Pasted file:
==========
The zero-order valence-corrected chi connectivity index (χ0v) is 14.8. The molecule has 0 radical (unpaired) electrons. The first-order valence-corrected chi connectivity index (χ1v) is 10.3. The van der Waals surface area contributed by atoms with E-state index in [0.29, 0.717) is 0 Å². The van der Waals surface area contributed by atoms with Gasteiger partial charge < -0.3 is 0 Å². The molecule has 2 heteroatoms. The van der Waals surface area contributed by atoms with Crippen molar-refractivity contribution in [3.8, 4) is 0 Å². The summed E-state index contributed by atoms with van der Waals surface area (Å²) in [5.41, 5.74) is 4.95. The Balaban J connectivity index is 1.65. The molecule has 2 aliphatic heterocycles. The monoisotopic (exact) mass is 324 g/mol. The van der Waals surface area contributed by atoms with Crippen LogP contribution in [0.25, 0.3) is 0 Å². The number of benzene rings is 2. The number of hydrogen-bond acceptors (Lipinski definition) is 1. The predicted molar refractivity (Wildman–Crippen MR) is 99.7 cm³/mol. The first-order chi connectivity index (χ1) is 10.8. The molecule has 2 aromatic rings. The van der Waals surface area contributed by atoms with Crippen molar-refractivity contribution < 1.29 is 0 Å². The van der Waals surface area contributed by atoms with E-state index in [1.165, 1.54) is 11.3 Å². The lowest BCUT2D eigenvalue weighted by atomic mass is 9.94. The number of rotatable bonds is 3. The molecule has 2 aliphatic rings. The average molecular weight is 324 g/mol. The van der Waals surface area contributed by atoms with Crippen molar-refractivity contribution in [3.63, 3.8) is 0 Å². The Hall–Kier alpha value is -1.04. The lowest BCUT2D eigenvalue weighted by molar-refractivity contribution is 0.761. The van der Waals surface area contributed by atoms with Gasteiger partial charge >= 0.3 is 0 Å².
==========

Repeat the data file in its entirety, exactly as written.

The zero-order valence-corrected chi connectivity index (χ0v) is 14.8. The molecule has 0 radical (unpaired) electrons. The first-order valence-corrected chi connectivity index (χ1v) is 10.3. The van der Waals surface area contributed by atoms with E-state index in [0.29, 0.717) is 0 Å². The van der Waals surface area contributed by atoms with Gasteiger partial charge < -0.3 is 0 Å². The molecule has 2 heteroatoms. The van der Waals surface area contributed by atoms with Crippen molar-refractivity contribution in [3.8, 4) is 0 Å². The summed E-state index contributed by atoms with van der Waals surface area (Å²) in [5.41, 5.74) is 4.95. The Balaban J connectivity index is 1.65. The molecule has 2 aliphatic heterocycles. The monoisotopic (exact) mass is 324 g/mol. The van der Waals surface area contributed by atoms with Crippen LogP contribution in [0.25, 0.3) is 0 Å². The number of benzene rings is 2. The number of hydrogen-bond acceptors (Lipinski definition) is 1. The predicted molar refractivity (Wildman–Crippen MR) is 99.7 cm³/mol. The first-order chi connectivity index (χ1) is 10.8. The molecule has 2 aromatic rings. The van der Waals surface area contributed by atoms with Crippen molar-refractivity contribution < 1.29 is 0 Å². The van der Waals surface area contributed by atoms with E-state index in [1.165, 1.54) is 11.3 Å². The lowest BCUT2D eigenvalue weighted by atomic mass is 9.94. The number of rotatable bonds is 3. The molecule has 2 aliphatic rings. The average molecular weight is 324 g/mol. The van der Waals surface area contributed by atoms with Crippen molar-refractivity contribution in [3.63, 3.8) is 0 Å². The Hall–Kier alpha value is -1.04. The lowest BCUT2D eigenvalue weighted by molar-refractivity contribution is 0.761. The van der Waals surface area contributed by atoms with Gasteiger partial charge >= 0.3 is 0 Å².